executive director of the Deloitte Center for Health Solutions in Washington.
“This stuff is over everybody’s head,” Keckley said, though,
“there’s always going to be a certain group, we think it’s about 2 percent,
that will really act on this.”
Keckley said he expects these services to continue to
expand, albeit at a slow pace, as more employees are shifted onto
high-deductible insurance plans.
While Colella wouldn’t say if Castlight is profitable yet,
revenue is increasing “exponentially,” and the number of customers will more
than double this year, he said.
Allison Brown, director of employee services at Regis Corp. (RGS), said using the Castlight service has paid off.
“We have had people actually challenge their doctors on what
they were charged, based on what they saw in the Castlight system,” she said.
Arming patients with wide price disparities helps them
negotiate, Brown said. And those disparities can be wide. Renee Hsia, an
assistant professor of emergency medicine at the University of California, San Francisco, highlighted the pricing variations in a
research report that looked at how much California hospitals charge for
routine appendicitis. Bills ranged from $1,529 to $182,955, with a median cost
of $33,611, according to Hsia’s report, which didn’t name the facilities.
“Health care is one of those things where there’s always
going to be so much information asymmetry,” she said. “We just don’t know
enough because it’s so specialized.”
While consumer services such as Castlight can provide
valuable data, patients need to understand that cost differences may depend on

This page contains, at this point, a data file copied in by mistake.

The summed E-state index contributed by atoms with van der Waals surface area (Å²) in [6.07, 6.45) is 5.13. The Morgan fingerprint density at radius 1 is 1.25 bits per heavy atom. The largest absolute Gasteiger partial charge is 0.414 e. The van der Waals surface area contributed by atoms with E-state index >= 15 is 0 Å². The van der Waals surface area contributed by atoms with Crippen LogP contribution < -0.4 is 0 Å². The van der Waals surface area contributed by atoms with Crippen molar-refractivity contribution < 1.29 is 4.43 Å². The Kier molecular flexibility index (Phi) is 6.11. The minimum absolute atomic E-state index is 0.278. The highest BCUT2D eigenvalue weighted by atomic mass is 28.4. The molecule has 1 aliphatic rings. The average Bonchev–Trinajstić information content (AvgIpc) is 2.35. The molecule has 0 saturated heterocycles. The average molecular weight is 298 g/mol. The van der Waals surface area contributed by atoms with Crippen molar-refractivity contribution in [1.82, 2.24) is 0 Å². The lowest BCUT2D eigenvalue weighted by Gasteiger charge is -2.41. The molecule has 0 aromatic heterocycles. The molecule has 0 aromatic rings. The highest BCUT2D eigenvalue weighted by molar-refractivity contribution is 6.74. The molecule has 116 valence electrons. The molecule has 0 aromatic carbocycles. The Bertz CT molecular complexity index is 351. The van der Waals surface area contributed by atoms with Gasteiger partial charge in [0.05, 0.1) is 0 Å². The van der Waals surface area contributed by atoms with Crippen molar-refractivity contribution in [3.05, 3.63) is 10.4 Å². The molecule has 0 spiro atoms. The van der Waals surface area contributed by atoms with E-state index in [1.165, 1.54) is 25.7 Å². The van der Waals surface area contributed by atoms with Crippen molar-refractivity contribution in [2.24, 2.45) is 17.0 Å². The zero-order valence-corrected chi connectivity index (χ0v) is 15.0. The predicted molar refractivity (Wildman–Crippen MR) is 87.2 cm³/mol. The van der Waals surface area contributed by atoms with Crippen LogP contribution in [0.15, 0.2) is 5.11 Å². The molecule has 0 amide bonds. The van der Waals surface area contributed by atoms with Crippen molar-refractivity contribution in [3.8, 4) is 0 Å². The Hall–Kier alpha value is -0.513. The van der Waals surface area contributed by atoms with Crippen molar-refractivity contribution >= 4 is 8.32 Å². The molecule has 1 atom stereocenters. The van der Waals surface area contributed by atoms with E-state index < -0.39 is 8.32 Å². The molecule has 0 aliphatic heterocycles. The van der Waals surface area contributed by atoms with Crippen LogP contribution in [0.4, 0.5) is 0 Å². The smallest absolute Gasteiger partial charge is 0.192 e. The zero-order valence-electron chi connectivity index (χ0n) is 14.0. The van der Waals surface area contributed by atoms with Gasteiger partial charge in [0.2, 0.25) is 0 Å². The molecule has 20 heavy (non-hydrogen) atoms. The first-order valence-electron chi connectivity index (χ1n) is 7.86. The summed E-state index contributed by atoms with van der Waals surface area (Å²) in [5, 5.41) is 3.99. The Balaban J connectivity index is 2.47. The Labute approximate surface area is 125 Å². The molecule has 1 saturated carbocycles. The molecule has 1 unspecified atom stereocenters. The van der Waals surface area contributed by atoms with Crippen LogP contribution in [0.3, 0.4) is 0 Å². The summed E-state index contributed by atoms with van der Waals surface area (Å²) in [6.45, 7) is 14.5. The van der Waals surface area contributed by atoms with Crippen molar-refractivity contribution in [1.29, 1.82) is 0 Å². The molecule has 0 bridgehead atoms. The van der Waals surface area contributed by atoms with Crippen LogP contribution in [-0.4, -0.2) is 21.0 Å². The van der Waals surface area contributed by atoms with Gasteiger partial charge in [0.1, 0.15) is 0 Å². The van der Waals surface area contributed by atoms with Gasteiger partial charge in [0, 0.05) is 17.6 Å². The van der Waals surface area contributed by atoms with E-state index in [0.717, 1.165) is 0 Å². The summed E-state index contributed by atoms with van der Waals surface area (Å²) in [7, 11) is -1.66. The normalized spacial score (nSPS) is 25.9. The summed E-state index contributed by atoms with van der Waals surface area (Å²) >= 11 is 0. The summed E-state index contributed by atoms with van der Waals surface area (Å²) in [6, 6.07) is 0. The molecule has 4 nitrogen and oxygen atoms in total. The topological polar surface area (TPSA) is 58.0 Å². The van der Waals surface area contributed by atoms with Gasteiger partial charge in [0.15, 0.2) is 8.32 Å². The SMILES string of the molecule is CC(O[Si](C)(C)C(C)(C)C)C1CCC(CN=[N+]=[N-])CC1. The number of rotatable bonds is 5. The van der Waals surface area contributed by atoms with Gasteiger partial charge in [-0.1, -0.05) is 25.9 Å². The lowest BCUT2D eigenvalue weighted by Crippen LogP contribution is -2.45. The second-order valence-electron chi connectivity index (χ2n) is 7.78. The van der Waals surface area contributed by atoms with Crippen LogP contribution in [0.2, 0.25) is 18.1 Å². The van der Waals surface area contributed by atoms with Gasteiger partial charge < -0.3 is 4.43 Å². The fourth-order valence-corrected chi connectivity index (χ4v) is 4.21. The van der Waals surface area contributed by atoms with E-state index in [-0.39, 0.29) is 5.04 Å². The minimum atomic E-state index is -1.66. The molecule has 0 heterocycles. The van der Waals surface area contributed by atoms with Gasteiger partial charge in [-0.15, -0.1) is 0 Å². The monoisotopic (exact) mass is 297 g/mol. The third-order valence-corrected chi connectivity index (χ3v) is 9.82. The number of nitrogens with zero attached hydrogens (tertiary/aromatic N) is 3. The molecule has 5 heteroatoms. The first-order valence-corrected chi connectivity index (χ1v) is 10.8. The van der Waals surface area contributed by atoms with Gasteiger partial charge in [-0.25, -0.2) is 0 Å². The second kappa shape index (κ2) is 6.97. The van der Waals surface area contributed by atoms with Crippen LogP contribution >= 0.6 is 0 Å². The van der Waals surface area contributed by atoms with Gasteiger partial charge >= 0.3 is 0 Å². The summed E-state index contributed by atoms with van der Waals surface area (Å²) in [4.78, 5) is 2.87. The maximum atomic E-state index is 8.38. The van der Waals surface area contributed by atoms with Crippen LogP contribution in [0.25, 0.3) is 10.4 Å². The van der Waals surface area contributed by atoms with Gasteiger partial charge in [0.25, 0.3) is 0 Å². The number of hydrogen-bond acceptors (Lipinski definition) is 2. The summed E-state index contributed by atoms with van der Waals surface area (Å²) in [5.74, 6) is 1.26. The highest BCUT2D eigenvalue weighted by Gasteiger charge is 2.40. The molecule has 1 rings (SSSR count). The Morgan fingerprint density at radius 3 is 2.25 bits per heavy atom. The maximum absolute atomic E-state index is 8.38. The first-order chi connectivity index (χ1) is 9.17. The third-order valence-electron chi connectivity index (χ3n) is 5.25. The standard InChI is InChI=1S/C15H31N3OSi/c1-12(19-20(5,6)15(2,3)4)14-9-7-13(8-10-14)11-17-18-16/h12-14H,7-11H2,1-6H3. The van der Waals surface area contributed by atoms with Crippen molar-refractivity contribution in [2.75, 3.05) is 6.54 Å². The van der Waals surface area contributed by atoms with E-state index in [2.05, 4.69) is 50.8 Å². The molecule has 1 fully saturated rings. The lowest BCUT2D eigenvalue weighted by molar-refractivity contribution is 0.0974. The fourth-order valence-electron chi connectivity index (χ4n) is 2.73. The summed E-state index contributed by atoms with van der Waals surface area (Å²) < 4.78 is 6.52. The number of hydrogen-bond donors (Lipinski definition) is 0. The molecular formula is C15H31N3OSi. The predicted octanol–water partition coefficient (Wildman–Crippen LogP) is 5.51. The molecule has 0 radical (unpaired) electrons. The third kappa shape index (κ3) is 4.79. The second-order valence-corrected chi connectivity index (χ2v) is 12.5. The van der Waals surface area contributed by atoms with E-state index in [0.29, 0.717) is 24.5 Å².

the individual decisions made by their doctors facing highly individualized
situations, she said.
“Are you going to require a few CT scans or just one, or
none?” she asked. “Are you going to require a different type of surgery? Even
if they post that charge for appendicitis, it’s going to be very difficult.”
Understanding the differences among tests, medications and
types of services is another hurdle, said David Belk, a doctor in Alameda,
California, who wrote about the topic in a report, “The True Cost of
“You know the difference between filet mignon and chuck
steak, but you don’t know the difference between generic amlodipine and
brand-name Norvasc,” which is Pfizer Inc.’s blood pressure medication, he said.
Another customer, Life Technologies Inc., a Carlsbad,
California-based maker of gene sequencing machines, hired Castlight in early
2011, and more than half of employees on the system made a different decision
than they would have without the information, according to a survey, said
Carole Mendoza, a spokeswoman.
While publishing prices may spur more-expensive providers to
lower costs, it could also prompt some physicians to boost fees if they’re on
the cheaper end of the scale, according to an editorial published in the New
England Journal of Medicine last year.
Making the Effort
Jon Cohen, chief medical officer for Quest Diagnostics Inc.,
said even with quality rankings available on doctors, most people don’t exert
much effort finding the best providers. Patients “spend twice as much time
deciding which model TV to buy as they do deciding which physician to chose,”
Cohen, who spoke at a health-technology conference last
month on why patients don’t act like consumers, said convenience is the biggest
motivator for choosing a doctor.
“They’ll say this physician has office hours in the evening,
or he returns my phone calls, or the parking is great, or the staff is nice,”
he said. His own father didn’t consult him before choosing a doctor to operate
on his hernia, he said.
The deciding factor? “He told me, ‘Well, he served donuts in
the waiting room,”’ Cohen said.
To contact the reporter on this story: Ryan Flinn at firstname.lastname@example.org